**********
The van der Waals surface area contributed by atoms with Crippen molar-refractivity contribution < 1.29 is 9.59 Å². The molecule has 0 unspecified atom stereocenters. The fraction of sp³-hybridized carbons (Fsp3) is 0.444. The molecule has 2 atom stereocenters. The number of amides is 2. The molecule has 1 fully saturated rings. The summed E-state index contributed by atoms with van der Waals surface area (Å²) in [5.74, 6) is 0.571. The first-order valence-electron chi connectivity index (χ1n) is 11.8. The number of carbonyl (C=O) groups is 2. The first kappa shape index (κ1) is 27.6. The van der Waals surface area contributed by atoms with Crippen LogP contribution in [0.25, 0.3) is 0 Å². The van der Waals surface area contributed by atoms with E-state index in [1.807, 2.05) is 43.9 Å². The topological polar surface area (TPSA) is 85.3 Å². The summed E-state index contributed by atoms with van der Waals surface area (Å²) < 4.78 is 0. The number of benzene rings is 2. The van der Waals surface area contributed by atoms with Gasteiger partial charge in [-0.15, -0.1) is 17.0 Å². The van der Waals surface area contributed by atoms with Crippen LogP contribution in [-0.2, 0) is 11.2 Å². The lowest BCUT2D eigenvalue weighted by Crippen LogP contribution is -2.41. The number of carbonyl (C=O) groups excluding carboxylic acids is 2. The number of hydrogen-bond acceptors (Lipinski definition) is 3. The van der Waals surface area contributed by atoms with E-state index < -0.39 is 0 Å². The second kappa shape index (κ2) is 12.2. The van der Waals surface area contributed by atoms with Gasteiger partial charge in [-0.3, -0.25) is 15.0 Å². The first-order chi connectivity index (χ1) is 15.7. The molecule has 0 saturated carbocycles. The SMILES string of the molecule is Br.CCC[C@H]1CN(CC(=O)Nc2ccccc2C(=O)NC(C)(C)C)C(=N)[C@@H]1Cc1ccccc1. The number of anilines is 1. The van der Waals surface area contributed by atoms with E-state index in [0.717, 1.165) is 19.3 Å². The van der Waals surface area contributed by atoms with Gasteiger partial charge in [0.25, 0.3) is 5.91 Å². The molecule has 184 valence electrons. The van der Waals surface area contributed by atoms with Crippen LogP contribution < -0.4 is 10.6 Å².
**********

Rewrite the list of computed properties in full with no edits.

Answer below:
The van der Waals surface area contributed by atoms with Crippen molar-refractivity contribution < 1.29 is 9.59 Å². The molecule has 0 unspecified atom stereocenters. The fraction of sp³-hybridized carbons (Fsp3) is 0.444. The molecule has 2 atom stereocenters. The number of amides is 2. The molecule has 1 fully saturated rings. The summed E-state index contributed by atoms with van der Waals surface area (Å²) in [5.74, 6) is 0.571. The first-order valence-electron chi connectivity index (χ1n) is 11.8. The number of carbonyl (C=O) groups is 2. The first kappa shape index (κ1) is 27.6. The van der Waals surface area contributed by atoms with Crippen LogP contribution in [0.25, 0.3) is 0 Å². The van der Waals surface area contributed by atoms with E-state index in [1.807, 2.05) is 43.9 Å². The topological polar surface area (TPSA) is 85.3 Å². The summed E-state index contributed by atoms with van der Waals surface area (Å²) < 4.78 is 0. The number of benzene rings is 2. The van der Waals surface area contributed by atoms with Gasteiger partial charge in [-0.15, -0.1) is 17.0 Å². The van der Waals surface area contributed by atoms with Crippen LogP contribution in [-0.2, 0) is 11.2 Å². The lowest BCUT2D eigenvalue weighted by Crippen LogP contribution is -2.41. The number of carbonyl (C=O) groups excluding carboxylic acids is 2. The number of hydrogen-bond acceptors (Lipinski definition) is 3. The van der Waals surface area contributed by atoms with E-state index < -0.39 is 0 Å². The second kappa shape index (κ2) is 12.2. The van der Waals surface area contributed by atoms with Gasteiger partial charge in [-0.3, -0.25) is 15.0 Å². The first-order chi connectivity index (χ1) is 15.7. The molecule has 0 saturated carbocycles. The SMILES string of the molecule is Br.CCC[C@H]1CN(CC(=O)Nc2ccccc2C(=O)NC(C)(C)C)C(=N)[C@@H]1Cc1ccccc1. The number of anilines is 1. The van der Waals surface area contributed by atoms with E-state index in [0.717, 1.165) is 19.3 Å². The van der Waals surface area contributed by atoms with Gasteiger partial charge in [0.25, 0.3) is 5.91 Å². The molecule has 184 valence electrons. The van der Waals surface area contributed by atoms with Crippen LogP contribution < -0.4 is 10.6 Å².